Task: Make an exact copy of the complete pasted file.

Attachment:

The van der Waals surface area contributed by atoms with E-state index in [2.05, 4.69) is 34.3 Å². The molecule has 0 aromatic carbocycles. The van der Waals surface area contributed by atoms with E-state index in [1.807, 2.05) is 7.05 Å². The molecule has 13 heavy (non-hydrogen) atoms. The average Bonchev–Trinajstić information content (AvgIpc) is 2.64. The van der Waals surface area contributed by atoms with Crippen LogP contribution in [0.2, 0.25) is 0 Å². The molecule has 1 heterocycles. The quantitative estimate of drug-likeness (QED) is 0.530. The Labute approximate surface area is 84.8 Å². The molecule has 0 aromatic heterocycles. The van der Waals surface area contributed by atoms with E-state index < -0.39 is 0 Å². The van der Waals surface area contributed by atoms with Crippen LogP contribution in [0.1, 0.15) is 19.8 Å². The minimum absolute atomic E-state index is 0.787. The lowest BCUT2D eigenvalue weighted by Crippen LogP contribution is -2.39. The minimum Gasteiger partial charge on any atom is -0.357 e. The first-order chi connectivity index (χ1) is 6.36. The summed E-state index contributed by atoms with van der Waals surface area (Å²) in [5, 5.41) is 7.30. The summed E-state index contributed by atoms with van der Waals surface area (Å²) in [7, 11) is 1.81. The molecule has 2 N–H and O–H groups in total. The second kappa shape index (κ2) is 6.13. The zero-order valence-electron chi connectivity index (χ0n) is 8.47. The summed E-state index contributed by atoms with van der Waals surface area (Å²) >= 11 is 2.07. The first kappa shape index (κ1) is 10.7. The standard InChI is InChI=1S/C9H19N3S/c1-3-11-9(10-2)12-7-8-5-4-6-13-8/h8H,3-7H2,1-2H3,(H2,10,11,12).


The van der Waals surface area contributed by atoms with E-state index in [2.05, 4.69) is 34.3 Å². The molecule has 0 aromatic carbocycles. The van der Waals surface area contributed by atoms with E-state index in [1.807, 2.05) is 7.05 Å². The molecule has 13 heavy (non-hydrogen) atoms. The average Bonchev–Trinajstić information content (AvgIpc) is 2.64. The van der Waals surface area contributed by atoms with Crippen LogP contribution in [0.2, 0.25) is 0 Å². The molecule has 1 heterocycles. The quantitative estimate of drug-likeness (QED) is 0.530. The Labute approximate surface area is 84.8 Å². The molecule has 0 aromatic heterocycles. The van der Waals surface area contributed by atoms with E-state index < -0.39 is 0 Å². The van der Waals surface area contributed by atoms with Crippen LogP contribution in [0.1, 0.15) is 19.8 Å². The minimum absolute atomic E-state index is 0.787. The lowest BCUT2D eigenvalue weighted by Crippen LogP contribution is -2.39. The minimum Gasteiger partial charge on any atom is -0.357 e. The first-order chi connectivity index (χ1) is 6.36. The summed E-state index contributed by atoms with van der Waals surface area (Å²) in [5, 5.41) is 7.30. The summed E-state index contributed by atoms with van der Waals surface area (Å²) in [7, 11) is 1.81. The molecule has 2 N–H and O–H groups in total. The second kappa shape index (κ2) is 6.13. The zero-order valence-electron chi connectivity index (χ0n) is 8.47. The summed E-state index contributed by atoms with van der Waals surface area (Å²) >= 11 is 2.07. The first kappa shape index (κ1) is 10.7. The standard InChI is InChI=1S/C9H19N3S/c1-3-11-9(10-2)12-7-8-5-4-6-13-8/h8H,3-7H2,1-2H3,(H2,10,11,12).